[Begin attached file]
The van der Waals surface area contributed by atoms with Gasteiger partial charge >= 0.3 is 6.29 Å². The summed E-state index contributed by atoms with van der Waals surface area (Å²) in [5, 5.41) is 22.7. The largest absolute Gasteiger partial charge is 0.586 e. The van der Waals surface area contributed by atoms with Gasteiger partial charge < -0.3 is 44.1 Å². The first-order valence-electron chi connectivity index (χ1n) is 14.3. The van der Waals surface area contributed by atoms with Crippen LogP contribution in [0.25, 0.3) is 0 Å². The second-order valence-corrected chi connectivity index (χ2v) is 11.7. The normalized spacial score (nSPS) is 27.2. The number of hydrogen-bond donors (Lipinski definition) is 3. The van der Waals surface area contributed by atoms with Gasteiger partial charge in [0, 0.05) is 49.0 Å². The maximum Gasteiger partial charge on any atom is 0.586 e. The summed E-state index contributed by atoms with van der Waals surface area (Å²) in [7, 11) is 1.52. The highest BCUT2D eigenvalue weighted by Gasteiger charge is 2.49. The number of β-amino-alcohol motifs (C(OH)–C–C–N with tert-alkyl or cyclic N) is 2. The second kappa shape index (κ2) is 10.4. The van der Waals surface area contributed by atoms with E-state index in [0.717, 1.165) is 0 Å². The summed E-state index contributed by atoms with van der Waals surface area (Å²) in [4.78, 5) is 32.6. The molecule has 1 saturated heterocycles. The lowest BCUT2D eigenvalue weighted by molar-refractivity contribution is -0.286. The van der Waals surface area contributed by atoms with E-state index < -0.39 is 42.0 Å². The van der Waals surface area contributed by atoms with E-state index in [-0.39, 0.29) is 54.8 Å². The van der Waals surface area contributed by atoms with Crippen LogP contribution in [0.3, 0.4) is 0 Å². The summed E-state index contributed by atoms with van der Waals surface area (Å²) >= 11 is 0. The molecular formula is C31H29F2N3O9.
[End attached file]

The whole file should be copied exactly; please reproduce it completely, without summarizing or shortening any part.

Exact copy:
The van der Waals surface area contributed by atoms with Gasteiger partial charge >= 0.3 is 6.29 Å². The summed E-state index contributed by atoms with van der Waals surface area (Å²) in [5, 5.41) is 22.7. The largest absolute Gasteiger partial charge is 0.586 e. The van der Waals surface area contributed by atoms with Gasteiger partial charge < -0.3 is 44.1 Å². The first-order valence-electron chi connectivity index (χ1n) is 14.3. The van der Waals surface area contributed by atoms with Crippen LogP contribution in [0.25, 0.3) is 0 Å². The second-order valence-corrected chi connectivity index (χ2v) is 11.7. The normalized spacial score (nSPS) is 27.2. The number of hydrogen-bond donors (Lipinski definition) is 3. The van der Waals surface area contributed by atoms with Gasteiger partial charge in [0, 0.05) is 49.0 Å². The maximum Gasteiger partial charge on any atom is 0.586 e. The summed E-state index contributed by atoms with van der Waals surface area (Å²) in [7, 11) is 1.52. The highest BCUT2D eigenvalue weighted by Gasteiger charge is 2.49. The number of β-amino-alcohol motifs (C(OH)–C–C–N with tert-alkyl or cyclic N) is 2. The second kappa shape index (κ2) is 10.4. The van der Waals surface area contributed by atoms with E-state index in [0.717, 1.165) is 0 Å². The summed E-state index contributed by atoms with van der Waals surface area (Å²) in [4.78, 5) is 32.6. The molecule has 1 saturated heterocycles. The lowest BCUT2D eigenvalue weighted by molar-refractivity contribution is -0.286. The van der Waals surface area contributed by atoms with E-state index < -0.39 is 42.0 Å². The van der Waals surface area contributed by atoms with E-state index in [-0.39, 0.29) is 54.8 Å². The van der Waals surface area contributed by atoms with Crippen LogP contribution in [0.3, 0.4) is 0 Å². The summed E-state index contributed by atoms with van der Waals surface area (Å²) >= 11 is 0. The molecular formula is C31H29F2N3O9.